Smoke rising from west Mosul where Iraqi Security Forces are fighting Islamic State fighters to retake the city.

© May 8, 2017 Danish Siddiqui/Reuters

In its latest civilian casualty report, the US-led coalition in Iraq said that after reviewing “available information” there was insufficient evidence to find civilians were harmed in an April 2017 airstrike it carried out on the Sakkak neighborhood in Mosul. Yet Human Rights Watch previously documented that the strike killed 13 civilians.

I wondered what the “available information” reviewed had been. I wrote on behalf of Human Rights Watch to the coalition’s media contact, asked the question, and offered to share our information – the contact for an eyewitness to the strike, a man who personally knew the victims, and the names of the 13 civilians who he told us were killed.

A spokesperson emailed back and – without taking up our offer of information – claimed they had considered “all reasonably available evidence.”

The email pointed to abuses by ISIS and “the Russian-backed regime” in Syria, noting that “unlike ISIS, the Coalition works extensively to reduce the risk to civilians on the ground.”

Yes, the coalition is clearly more transparent. But since when is ISIS the standard against which coalition countries measure their actions?

Unfortunately, the coalition is not doing all it can to investigate harm to civilians in its military operations against ISIS – investigations that are easier to make now that ISIS has been pushed out of Mosul.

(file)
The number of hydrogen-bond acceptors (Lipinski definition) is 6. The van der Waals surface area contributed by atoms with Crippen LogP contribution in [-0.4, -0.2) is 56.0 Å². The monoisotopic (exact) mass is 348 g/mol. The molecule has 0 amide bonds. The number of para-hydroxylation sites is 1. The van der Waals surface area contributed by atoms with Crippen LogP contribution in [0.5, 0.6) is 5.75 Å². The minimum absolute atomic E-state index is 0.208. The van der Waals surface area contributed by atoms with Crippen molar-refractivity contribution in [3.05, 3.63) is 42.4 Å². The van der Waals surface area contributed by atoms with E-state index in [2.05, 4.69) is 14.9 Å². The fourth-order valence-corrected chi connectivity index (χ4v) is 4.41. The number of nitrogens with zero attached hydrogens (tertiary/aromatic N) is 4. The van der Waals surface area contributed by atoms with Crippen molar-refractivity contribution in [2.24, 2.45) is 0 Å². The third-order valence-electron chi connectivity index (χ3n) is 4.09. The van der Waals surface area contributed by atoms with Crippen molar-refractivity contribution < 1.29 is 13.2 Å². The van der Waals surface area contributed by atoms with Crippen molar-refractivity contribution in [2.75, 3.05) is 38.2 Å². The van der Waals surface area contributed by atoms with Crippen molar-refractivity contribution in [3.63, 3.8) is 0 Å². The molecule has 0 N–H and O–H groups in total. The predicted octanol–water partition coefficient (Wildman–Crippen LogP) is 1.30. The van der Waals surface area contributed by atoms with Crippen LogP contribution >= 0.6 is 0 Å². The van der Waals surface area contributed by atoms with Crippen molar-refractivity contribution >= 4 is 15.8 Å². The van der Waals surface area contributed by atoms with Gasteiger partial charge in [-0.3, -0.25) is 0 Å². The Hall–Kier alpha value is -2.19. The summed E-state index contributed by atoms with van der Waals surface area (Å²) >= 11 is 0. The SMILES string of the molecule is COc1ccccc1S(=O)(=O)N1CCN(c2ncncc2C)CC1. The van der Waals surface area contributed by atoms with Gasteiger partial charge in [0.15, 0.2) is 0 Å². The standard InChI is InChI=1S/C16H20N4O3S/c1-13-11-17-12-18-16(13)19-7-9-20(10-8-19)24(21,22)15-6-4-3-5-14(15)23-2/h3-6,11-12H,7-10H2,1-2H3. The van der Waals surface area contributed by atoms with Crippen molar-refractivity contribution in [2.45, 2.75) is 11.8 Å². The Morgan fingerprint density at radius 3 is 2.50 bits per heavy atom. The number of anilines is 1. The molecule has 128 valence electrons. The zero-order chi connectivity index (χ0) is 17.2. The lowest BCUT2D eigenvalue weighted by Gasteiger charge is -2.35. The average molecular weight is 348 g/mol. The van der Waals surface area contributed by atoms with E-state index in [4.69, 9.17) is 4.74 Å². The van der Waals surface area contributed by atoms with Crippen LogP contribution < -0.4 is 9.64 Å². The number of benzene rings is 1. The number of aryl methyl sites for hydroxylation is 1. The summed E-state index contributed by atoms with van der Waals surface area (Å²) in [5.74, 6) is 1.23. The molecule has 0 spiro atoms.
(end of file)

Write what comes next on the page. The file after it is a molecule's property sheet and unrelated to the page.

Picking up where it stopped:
Last month, an in-depth New York Times investigation concluded that one in five coalition strikes resulted in civilian deaths – a rate more than 31 times that acknowledged by the coalition. The reporters found the US-led coalition consistently failed to properly investigate claims or to keep records that would make it possible to investigate claims. Last week, Marc Garlasco, a United Nations military analyst and war crimes investigator and former Human Rights Watch employee, took a deeper look at the issue. He blames this on the fact that “The tiny U.S. investigation team rarely speaks to people on the ground,” while also noting that the US no longer prioritizes, properly staffs, or properly investigates civilian casualties.

The coalition’s methodology for investigating civilian airstrike casualties does not match what was done in previous operations. It is not enough to say, “we’re better than ISIS” or “better than Russia.” Policymakers from coalition countries should take the civilian death toll seriously, as they have in the past, and provide the resources and commitment to ensure investigations are meaningful and that civilians harmed in unlawful strikes are promptly and appropriately compensated.